Yesterday I traveled 50 kms by car, 35 kms by train, and more than 8000 kms by plane. It took me just under 18 hours in fits-and-starts of waiting to board high-speed modes of transportation to arrive in Chicago. That’s a stark contrast to the last month in which I walked 550 kms in 25 days—just over a half-marathon each day. I’m struck by how different these experiences of travel were and how poignant the metaphor for moving through life.
Each leg of my journey yesterday was meticulously planned based on exact arrival/departure times. At the airport, I joined the elbow-to-elbow crowds of people waiting in line and avoiding eye-contact or personal interaction. Airport lines have a way of blending stagnation with rushed anxiety to meet check-in deadlines.
I then spent hours in a tightly packed space moving at inhumanly high speeds to most efficiently arrive at a specific destination. While flying, the only way to know where you are in time and space is a map with the remaining travel time on the digitized screen. Movies were available to help distract us and numb us to the environment. Once we finally arrived at the end of the 9-hour flight, there was a collective sigh of relief as folks went to collect their bags or catch their connections.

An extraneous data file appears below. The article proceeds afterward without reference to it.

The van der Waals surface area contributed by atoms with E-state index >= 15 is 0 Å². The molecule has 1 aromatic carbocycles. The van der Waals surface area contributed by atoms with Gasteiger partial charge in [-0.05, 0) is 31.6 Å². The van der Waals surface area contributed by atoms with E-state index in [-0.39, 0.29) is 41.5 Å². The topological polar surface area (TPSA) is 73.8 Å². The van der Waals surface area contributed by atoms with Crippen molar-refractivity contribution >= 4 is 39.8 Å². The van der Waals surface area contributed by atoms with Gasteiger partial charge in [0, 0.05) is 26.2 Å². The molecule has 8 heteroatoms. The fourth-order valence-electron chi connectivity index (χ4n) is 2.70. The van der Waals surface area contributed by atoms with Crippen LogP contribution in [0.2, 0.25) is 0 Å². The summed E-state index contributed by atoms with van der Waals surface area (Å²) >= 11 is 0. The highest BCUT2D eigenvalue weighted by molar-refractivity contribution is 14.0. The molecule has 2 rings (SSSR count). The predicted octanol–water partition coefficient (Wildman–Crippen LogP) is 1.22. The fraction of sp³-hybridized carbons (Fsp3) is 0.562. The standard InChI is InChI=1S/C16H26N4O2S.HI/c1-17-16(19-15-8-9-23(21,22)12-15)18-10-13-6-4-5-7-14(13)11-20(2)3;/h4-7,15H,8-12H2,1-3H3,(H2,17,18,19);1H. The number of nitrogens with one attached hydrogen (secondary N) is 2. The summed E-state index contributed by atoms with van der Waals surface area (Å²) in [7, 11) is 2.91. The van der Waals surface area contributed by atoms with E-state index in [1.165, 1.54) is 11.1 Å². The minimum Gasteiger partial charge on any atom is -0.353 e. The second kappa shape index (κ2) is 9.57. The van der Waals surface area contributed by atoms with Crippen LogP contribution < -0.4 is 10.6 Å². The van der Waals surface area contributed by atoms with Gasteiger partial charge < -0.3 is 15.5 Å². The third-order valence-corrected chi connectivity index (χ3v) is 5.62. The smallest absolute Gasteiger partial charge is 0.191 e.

My weeks walking the Camino de Santiago were only vaguely destination-oriented and efficiency was never a consideration. The joy of the experience grew out of the journey itself: each day was unique, planning was minimal, progress was slow and steady. Travel unfolded in an organic way and with a sense of mystery. A huge part of the experience was shaped by those with whom I interacted—and there were so many since we were all genuinely curious and receptive to engaging with our fellow-travelers.
While I’m glad to be back to the security and comfort of home, the trip here was strictly one of necessity. I hope that security and comfort aren't my primary goals in life and I pray that necessity will never become my purpose for living.